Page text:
Interview with book designer John Gall
The first time I ever stood in a bookstore and turned over a book to see who designed the cover, I was holding a paperback edition of Haruki Murakami’s The Wind-Up Bird Chronicle. Who was responsible for this amazing design? John Gall. That sounds right, I remember thinking. He sounded like the cousin of Gill Sans. Since then, whenever I come across a cover I like, I turn it over to see if John Gall designed it. Quite often he did. Tom McCarthy’s Remainder is a John Gall design; so is Jeffrey Steingarten’s The Man Who Ate Everything. So is Donald Antrim’s The Verificationist. Here are some others.
Gall has a distinct sensibility: playful, light, intelligent, concise. Other times his covers have a special intensity, as though the book dreamed the cover—as though its soul seeped up from the pages and rested, inkily, there.
He has been in the business for over twenty years. This summer he became Creative Director at Abrams Books. When I spoke with him in his office in the spring, he was still Artistic Director of Vintage and Anchor Books, where he designed covers and oversaw a team of designers who together designed 200 paperbacks a year.
His most ambitious assignment of recent years was a redesign of the entire, 20-title Nabokov backlist. He commissioned a separate designer for each book—including Chip Kidd, Tamara Shopsin and Dave Eggers—with the constraint that they could only use paper and push-pins, and they had to build their cover within a specimen box (a reference to the specimen boxes in which Nabokov displayed his butterflies). Each cover is inventive and unique, yet the series is deeply unified.
He is the author of Sayanora Home Run! The Art of the Japanese Baseball Card. Spine Out is his popular and fascinating book design blog. He teaches graphic design at the School of Visual Arts and lives in New Jersey with his wife and their two boys. – Sheila Heti
I. THE COVER KIND OF GOES AWAY
BLVR: Your covers seem to communicate, This is a complex, fun, abstract experience. They never suggest it’s going to be a slog. There’s always pop and pleasure in your covers.
JG: I think covers should be fun and pop and smart and inviting and not confusing. They should say: This is going to be an enjoyable experience. I did a cover for a book called Remainder by Tom McCarthy a few years ago. Tom, to me, is part writer part, conceptual artist. We did a photo shoot for his cover so it appeared that the book was being slowly immersed into blue liquid. We had to create a somewhat elaborate setup to get it just right. We sent the author a photo of the studio setup as a souvenier, showing the tripods and lights and water tanks. A year later he wrote back saying he had an argument with some artist friends of his over dinner. They were looking at the studio-set photo and were insisting that it was all a fake setup and that the cover was executed in Photoshop; that the photo shoot was all staged to provide “proof,” like a fake moon landing!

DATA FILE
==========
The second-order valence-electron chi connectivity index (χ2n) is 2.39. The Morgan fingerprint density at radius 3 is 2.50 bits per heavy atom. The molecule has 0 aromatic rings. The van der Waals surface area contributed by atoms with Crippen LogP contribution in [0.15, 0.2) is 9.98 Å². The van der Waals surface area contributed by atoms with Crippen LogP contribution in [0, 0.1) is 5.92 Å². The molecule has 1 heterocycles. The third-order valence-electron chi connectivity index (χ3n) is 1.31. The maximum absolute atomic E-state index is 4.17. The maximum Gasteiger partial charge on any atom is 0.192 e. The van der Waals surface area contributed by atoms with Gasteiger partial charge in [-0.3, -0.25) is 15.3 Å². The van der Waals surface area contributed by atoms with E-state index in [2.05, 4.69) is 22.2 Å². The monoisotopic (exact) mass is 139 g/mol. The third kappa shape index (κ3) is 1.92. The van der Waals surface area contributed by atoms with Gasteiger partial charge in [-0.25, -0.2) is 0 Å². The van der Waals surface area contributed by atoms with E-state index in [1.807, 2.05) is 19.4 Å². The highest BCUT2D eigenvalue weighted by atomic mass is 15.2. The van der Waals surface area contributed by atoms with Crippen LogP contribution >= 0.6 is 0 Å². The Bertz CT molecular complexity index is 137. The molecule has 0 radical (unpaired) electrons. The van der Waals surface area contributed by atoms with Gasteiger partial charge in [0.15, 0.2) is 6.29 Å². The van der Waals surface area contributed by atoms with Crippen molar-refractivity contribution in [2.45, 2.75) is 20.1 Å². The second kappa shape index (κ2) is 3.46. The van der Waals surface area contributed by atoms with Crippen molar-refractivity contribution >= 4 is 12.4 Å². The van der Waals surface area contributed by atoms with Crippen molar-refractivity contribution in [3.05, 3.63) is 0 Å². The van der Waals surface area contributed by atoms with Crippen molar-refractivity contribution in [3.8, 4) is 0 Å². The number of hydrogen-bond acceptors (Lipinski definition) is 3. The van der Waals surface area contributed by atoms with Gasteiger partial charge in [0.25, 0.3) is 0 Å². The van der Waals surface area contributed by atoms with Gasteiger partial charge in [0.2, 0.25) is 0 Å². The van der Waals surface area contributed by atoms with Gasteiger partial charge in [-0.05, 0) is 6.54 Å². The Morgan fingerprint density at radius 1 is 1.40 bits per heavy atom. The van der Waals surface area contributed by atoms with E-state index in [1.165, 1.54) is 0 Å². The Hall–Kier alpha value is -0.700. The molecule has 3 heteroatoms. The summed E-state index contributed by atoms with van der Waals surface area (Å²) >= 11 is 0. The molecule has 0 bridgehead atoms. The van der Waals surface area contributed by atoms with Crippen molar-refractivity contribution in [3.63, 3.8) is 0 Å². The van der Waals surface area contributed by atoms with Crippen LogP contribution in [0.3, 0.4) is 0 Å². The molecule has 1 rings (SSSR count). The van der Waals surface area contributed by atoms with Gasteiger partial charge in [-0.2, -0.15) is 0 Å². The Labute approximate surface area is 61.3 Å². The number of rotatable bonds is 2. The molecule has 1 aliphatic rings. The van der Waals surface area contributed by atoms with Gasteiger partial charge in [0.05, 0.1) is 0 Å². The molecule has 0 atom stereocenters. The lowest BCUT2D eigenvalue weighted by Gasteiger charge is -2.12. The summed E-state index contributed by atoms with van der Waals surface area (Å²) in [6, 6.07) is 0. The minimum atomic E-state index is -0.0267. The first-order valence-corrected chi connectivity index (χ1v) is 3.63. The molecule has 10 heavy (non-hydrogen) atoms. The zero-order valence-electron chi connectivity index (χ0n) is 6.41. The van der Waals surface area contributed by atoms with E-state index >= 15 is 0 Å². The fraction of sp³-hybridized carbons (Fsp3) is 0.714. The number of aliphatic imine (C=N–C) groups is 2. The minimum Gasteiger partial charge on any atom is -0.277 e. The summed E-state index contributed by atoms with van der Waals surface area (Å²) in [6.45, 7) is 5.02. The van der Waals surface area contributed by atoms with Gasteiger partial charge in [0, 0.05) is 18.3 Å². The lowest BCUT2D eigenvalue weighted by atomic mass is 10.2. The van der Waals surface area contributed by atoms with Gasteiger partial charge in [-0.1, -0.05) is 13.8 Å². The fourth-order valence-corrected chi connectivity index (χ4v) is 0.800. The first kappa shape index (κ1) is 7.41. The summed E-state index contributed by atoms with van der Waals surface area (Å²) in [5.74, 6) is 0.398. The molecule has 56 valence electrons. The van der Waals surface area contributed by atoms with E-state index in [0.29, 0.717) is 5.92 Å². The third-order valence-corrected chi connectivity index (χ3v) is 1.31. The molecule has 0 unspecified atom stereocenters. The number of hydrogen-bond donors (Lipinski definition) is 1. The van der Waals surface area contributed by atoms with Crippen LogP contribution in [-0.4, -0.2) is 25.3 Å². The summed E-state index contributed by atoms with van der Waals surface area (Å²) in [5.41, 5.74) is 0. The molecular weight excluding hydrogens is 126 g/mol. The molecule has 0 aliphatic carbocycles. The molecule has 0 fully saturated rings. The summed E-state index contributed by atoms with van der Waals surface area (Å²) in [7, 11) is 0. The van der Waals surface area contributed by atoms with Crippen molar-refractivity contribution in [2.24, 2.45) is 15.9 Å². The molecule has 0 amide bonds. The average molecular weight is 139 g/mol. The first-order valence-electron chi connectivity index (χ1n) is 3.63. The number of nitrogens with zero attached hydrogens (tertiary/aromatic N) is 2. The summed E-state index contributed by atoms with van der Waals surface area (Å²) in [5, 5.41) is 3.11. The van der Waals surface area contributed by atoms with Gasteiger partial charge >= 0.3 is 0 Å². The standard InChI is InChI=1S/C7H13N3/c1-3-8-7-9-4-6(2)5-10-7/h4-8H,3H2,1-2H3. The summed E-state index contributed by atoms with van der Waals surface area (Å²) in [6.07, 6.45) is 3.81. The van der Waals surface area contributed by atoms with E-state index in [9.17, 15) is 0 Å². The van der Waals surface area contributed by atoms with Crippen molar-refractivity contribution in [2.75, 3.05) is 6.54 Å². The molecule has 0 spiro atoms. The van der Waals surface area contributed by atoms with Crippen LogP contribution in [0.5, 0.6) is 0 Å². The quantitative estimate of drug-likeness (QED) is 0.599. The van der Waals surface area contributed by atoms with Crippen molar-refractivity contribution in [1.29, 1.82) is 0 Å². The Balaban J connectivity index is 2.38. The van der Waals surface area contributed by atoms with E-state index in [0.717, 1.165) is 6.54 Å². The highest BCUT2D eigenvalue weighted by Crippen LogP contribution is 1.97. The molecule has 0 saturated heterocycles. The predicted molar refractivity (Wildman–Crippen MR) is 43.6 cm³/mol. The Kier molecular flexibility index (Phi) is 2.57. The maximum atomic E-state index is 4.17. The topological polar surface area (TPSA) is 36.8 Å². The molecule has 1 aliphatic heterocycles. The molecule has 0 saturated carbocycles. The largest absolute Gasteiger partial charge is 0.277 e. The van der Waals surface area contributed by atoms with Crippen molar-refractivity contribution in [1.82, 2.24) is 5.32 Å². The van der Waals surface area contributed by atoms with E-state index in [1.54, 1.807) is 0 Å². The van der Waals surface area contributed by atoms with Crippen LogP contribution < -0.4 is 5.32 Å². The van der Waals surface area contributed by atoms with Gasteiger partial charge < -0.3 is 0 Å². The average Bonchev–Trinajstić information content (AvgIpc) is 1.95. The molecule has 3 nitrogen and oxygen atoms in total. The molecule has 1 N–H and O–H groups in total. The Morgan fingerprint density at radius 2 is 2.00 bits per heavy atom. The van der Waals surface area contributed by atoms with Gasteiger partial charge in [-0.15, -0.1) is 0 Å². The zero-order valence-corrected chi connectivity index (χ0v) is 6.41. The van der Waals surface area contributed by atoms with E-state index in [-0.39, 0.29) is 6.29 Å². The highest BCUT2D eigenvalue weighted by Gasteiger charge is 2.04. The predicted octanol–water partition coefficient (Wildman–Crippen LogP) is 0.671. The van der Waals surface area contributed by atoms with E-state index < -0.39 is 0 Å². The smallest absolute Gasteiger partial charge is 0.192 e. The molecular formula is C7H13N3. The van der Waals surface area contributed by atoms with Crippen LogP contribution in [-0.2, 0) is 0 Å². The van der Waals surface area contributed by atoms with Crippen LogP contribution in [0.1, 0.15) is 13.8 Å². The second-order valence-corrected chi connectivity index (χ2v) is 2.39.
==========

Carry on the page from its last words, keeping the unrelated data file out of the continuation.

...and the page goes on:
BLVR: And the cover of The Wind-Up Bird Chronicle is just so special. I can’t separate that book from that cover.
JG: That’s funny because people say, Oh, that’s a great cover, but when people say that the cover becomes part of their whole experience of the book, that’s the best thing someone can say. That’s kind of what you’re going for. I mean, you want to catch people’s eye and their attention, but to really have it be a part of the whole experience is pretty special.
BLVR: So the first thing is to catch people’s eye? To get people to buy the book? That’s number one?
JG: When you boil it down. But it depends how you’re catching their eye. It doesn’t always have to be blinding, blaring, glittery stuff. You can be trying to catch someone’s eye for different, more subtle reasons, or trying to reach a different kind of audience, so it depends.
BLVR: I’ve been so disappointed by books that have a character on the cover. That’s something that I’ve never seen you do.
JG: Well, that’s sort of the big no-no. You don’t want to put the character on the cover because you want people to draw their own picture. But I’ve done it. I’ll try it just because you’re not supposed to do it. There’s a glut of stuff out there now, especially with women’s reading group fiction, where people are walking down the street with their backs to the camera, or their heads cut off…
BLVR: For women’s fiction there’s more of an impulse to show a person?
JG: I’m talking in real generalities here. It’s not a directive, but with commercial fiction there is this desire to show some kind of human presence.
BLVR: Your covers seem to work as a diptych. Like, you have the book, which is one work of art, and then you have your design, which is another, and they kind of interact in a way. There’s a loose, interesting relationship between them.
JG: I do like to keep the cover a little open-ended, but not totally open to interpretation, especially with fiction. The diptych idea is interesting. I can imagine the experience as passing from one frame to another. I like the cover to be able to stand on its own and be part of the book. Different planes of experience.